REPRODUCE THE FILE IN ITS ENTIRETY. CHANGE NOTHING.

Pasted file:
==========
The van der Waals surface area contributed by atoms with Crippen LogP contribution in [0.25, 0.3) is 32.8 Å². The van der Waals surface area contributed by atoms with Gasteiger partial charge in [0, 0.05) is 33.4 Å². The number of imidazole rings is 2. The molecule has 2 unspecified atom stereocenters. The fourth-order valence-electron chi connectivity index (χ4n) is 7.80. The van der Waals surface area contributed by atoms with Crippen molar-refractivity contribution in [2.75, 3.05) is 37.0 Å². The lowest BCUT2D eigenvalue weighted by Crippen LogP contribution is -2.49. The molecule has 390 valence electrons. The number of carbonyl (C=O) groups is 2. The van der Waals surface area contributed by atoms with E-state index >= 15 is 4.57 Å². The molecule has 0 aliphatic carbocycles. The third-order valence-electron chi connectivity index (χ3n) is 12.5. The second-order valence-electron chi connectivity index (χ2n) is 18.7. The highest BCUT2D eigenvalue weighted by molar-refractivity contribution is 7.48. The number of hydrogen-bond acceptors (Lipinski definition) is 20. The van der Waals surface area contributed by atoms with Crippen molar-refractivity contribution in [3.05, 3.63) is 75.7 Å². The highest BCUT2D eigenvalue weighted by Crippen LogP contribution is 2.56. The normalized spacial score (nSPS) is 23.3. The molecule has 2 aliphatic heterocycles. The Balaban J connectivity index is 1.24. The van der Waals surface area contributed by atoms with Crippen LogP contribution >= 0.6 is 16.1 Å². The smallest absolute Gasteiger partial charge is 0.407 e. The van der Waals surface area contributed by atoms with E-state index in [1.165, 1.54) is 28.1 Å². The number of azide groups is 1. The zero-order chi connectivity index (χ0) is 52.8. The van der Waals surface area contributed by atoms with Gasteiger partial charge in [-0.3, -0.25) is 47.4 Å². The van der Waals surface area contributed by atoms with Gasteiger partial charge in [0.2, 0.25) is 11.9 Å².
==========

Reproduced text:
The van der Waals surface area contributed by atoms with Crippen LogP contribution in [0.25, 0.3) is 32.8 Å². The van der Waals surface area contributed by atoms with Gasteiger partial charge in [0, 0.05) is 33.4 Å². The number of imidazole rings is 2. The molecule has 2 unspecified atom stereocenters. The fourth-order valence-electron chi connectivity index (χ4n) is 7.80. The van der Waals surface area contributed by atoms with Crippen molar-refractivity contribution in [2.75, 3.05) is 37.0 Å². The lowest BCUT2D eigenvalue weighted by Crippen LogP contribution is -2.49. The molecule has 390 valence electrons. The number of carbonyl (C=O) groups is 2. The van der Waals surface area contributed by atoms with E-state index >= 15 is 4.57 Å². The molecule has 0 aliphatic carbocycles. The third-order valence-electron chi connectivity index (χ3n) is 12.5. The second-order valence-electron chi connectivity index (χ2n) is 18.7. The highest BCUT2D eigenvalue weighted by molar-refractivity contribution is 7.48. The number of hydrogen-bond acceptors (Lipinski definition) is 20. The van der Waals surface area contributed by atoms with Crippen molar-refractivity contribution in [3.05, 3.63) is 75.7 Å². The highest BCUT2D eigenvalue weighted by Crippen LogP contribution is 2.56. The normalized spacial score (nSPS) is 23.3. The molecule has 2 aliphatic heterocycles. The Balaban J connectivity index is 1.24. The van der Waals surface area contributed by atoms with Crippen LogP contribution >= 0.6 is 16.1 Å². The smallest absolute Gasteiger partial charge is 0.407 e. The van der Waals surface area contributed by atoms with E-state index in [1.165, 1.54) is 28.1 Å². The number of azide groups is 1. The zero-order chi connectivity index (χ0) is 52.8. The van der Waals surface area contributed by atoms with Gasteiger partial charge in [-0.3, -0.25) is 47.4 Å². The van der Waals surface area contributed by atoms with Gasteiger partial charge in [0.2, 0.25) is 11.9 Å².